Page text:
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(c. 1925)

by Charles MacArthur

Chapter VI.

The telephone rang.

“Excuse me,” said Mr. Cunningham. “It’s probably Judge Appleman. He’s not expected to live out the night.”

“I’ll get a taxi as soon as he’s through telephoning,” said Miller, consulting his watch. “Where do you kids live? I’ll drop you.”

“Some people have it soft,” said Eugene with hardly concealed bitterness. “Riding in taxis all the time.”

“I might as well be broke as the way I am,” acquiesced Miller, good humoredly. “I don’t mind telling you, though, that this little event puts me in one hell of a hole. Mind you, I’m not belly-aching, but I don’t know where in hell I’m going to get two hundred dollars.”

“There’s that insurance,” said Mibs.

“What insurance?” almost shouted Eugene. Miller dropped his cigar.

“Why, right after you left the house this lady came over from the lodge,” Mibs informed her husband. “She said it’s over a thousand dollars on account of Mama being Past Exalted Rose.”

“Well, I’ll be damned,” said Miller.

Eugene broke the silence.

“Who’s it made out to?” he asked, in a voice that sought to seem casual.

“Why, to papa.”

“To who?” cried Eugene.

“What did you say?” stammered Miller, completely stunned.

“Mama never would change it,” Mibs snuffled. “She always said you were coming back.”

“Well, what do you know about that!” exclaimed Miller, awe-struck. “Can you beat that, Eugene?”

“I can’t even tie it,” retorted Eugene, his disappointment painfully manifest.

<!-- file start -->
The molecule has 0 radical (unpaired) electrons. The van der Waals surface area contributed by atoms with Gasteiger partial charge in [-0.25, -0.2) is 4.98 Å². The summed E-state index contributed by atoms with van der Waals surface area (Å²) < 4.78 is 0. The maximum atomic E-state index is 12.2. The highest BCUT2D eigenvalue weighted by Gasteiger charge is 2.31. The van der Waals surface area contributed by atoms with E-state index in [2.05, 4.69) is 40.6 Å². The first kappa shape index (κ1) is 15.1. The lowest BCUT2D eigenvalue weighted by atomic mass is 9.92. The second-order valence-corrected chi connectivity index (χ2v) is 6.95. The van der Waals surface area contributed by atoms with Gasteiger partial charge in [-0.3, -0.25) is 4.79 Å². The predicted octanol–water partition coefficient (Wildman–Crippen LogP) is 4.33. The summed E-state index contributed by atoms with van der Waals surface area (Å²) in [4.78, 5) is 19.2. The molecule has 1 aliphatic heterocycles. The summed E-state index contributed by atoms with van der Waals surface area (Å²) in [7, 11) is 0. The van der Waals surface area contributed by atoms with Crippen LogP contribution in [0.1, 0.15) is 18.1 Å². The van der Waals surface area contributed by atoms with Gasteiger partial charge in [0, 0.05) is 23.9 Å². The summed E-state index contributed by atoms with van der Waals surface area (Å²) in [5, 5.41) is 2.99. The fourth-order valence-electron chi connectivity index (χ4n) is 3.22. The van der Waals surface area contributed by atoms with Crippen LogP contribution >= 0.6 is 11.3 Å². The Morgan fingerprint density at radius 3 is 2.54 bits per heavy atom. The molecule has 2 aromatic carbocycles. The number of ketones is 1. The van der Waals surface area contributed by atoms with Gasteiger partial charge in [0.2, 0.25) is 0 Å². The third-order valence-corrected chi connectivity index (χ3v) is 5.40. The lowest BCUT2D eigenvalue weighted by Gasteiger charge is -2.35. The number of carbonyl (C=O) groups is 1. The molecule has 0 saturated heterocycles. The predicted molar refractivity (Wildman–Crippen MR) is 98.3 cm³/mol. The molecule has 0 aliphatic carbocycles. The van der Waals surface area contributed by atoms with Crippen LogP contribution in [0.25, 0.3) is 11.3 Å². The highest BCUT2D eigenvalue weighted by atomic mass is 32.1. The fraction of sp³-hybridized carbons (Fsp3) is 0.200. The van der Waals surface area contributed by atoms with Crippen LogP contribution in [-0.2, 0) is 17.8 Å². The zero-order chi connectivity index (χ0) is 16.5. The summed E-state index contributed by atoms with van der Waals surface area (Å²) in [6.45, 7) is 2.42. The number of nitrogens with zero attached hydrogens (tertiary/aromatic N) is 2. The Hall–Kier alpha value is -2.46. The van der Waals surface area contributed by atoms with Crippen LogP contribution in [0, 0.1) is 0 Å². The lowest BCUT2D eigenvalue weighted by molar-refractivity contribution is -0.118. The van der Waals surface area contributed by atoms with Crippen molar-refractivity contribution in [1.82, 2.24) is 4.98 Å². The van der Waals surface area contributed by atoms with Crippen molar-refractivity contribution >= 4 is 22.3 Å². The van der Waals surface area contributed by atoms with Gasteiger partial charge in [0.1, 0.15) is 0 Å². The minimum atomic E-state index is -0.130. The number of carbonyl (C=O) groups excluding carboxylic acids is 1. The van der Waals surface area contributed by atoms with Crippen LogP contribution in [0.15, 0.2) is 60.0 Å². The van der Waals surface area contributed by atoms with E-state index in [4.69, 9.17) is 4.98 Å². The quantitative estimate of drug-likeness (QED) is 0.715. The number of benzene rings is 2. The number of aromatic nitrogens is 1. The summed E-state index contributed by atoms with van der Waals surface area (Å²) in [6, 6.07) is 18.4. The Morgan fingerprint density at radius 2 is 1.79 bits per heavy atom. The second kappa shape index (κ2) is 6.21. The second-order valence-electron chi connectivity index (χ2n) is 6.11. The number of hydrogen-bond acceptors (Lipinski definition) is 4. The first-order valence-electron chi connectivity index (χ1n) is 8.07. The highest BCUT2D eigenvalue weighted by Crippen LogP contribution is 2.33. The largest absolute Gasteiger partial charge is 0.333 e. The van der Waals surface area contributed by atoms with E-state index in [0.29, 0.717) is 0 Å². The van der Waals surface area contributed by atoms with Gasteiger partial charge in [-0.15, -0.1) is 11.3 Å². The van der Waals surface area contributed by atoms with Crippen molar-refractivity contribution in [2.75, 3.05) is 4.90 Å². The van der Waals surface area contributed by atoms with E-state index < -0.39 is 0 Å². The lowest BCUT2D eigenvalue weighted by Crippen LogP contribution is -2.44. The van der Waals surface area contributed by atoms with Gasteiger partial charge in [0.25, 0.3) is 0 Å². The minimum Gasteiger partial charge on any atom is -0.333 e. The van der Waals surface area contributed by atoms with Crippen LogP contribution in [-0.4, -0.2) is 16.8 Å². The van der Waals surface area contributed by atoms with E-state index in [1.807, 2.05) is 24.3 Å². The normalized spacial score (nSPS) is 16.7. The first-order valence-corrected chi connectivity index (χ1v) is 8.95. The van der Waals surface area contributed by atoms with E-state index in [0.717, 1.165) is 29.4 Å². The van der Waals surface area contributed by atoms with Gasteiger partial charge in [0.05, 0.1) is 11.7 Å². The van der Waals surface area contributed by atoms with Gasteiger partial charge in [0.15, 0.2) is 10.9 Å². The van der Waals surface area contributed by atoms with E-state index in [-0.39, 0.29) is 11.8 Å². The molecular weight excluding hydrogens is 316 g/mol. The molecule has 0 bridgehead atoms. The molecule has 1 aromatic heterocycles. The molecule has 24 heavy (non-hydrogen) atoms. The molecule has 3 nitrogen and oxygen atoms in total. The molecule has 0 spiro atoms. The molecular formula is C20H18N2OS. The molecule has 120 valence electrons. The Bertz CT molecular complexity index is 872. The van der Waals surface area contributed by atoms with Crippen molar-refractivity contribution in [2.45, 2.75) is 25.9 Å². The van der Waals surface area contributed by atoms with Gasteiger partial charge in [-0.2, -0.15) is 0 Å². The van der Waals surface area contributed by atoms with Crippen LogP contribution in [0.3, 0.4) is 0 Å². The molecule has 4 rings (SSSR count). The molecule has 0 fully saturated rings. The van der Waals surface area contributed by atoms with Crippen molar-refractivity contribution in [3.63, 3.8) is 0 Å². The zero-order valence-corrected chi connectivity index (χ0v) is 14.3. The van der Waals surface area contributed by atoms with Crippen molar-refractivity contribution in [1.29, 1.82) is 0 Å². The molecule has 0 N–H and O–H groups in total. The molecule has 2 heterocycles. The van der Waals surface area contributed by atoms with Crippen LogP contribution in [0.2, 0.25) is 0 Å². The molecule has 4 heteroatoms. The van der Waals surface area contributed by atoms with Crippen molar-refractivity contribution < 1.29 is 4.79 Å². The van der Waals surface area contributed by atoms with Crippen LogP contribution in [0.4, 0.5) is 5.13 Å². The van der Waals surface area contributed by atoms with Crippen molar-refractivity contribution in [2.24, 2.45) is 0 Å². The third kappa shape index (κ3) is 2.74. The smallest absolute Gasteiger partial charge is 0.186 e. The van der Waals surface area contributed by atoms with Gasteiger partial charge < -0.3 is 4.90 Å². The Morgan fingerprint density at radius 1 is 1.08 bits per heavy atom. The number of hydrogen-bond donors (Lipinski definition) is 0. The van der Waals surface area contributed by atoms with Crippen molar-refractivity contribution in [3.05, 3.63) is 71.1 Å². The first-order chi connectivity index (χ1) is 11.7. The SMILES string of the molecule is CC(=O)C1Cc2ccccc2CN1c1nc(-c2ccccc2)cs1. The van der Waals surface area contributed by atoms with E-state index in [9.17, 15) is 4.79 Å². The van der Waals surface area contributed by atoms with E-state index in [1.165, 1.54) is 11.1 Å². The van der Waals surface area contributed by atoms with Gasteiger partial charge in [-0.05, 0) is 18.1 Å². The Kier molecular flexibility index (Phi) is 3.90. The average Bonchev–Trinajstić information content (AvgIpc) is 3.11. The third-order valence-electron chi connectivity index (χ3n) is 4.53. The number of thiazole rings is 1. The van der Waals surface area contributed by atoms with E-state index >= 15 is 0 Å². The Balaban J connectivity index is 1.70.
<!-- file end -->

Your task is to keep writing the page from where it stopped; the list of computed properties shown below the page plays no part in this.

“Even when she was dying,” resumed Mibs, “she kept saying, where were you and all -- and on she talked night and day about some place you went to when you got married, and took her along.”

“Springfield,” said Miller, softly. “Did she remember that? My God, I’d forgotten all about it, myself. We got stuck in a hotel down there and had to hitch hike all the way back to Chicago. One time we slept in a barn and she got laughing so hard in the middle of the night, we got caught by a sore-head farmer. He chased us a mile.”

Gentle lines crept into Miller’s eyes.

“That was the life, all right!” he sighed. “Young. Nothing to worry about. The whole wide world in front of you. And now ...”

He began fumbling for his pocket handkerchief.

“Why, I’m crying,” he remarked, in surprise. “That’s the first time that’s happened to me in a good many years, Son.”

Eugene sniffed at Miller’s paternal tone. The latter discovered an area on his handkerchief suited to his purpose, and dried his eyes.

“It just came over me now that she was too good for me,” he observed. “That was all the trouble and I’m man enough to say so.”

His tears increased.

“It’s too late to do much about it, but I wish ... I wish I’d made her happy -- just once.”

Eugene inconsiderately began to whistle the first few bars of “Swanee River.” It was evident that he regarded his father-in-law with growing distaste, if not horror. But Miller was oblivious to this feeling. He sat wrapped in thought, tears forming, his lips moving. Abruptly his hand came down upon his knee.

“I know something I can do, by God!” he announced. “Excuse me, Kids.”

He arose and passed through the tapestry hangings, into Mr. Cunningham’s private office.

© 2003-04 The Estate of Charles G. MacArthur. All Rights Reserved.

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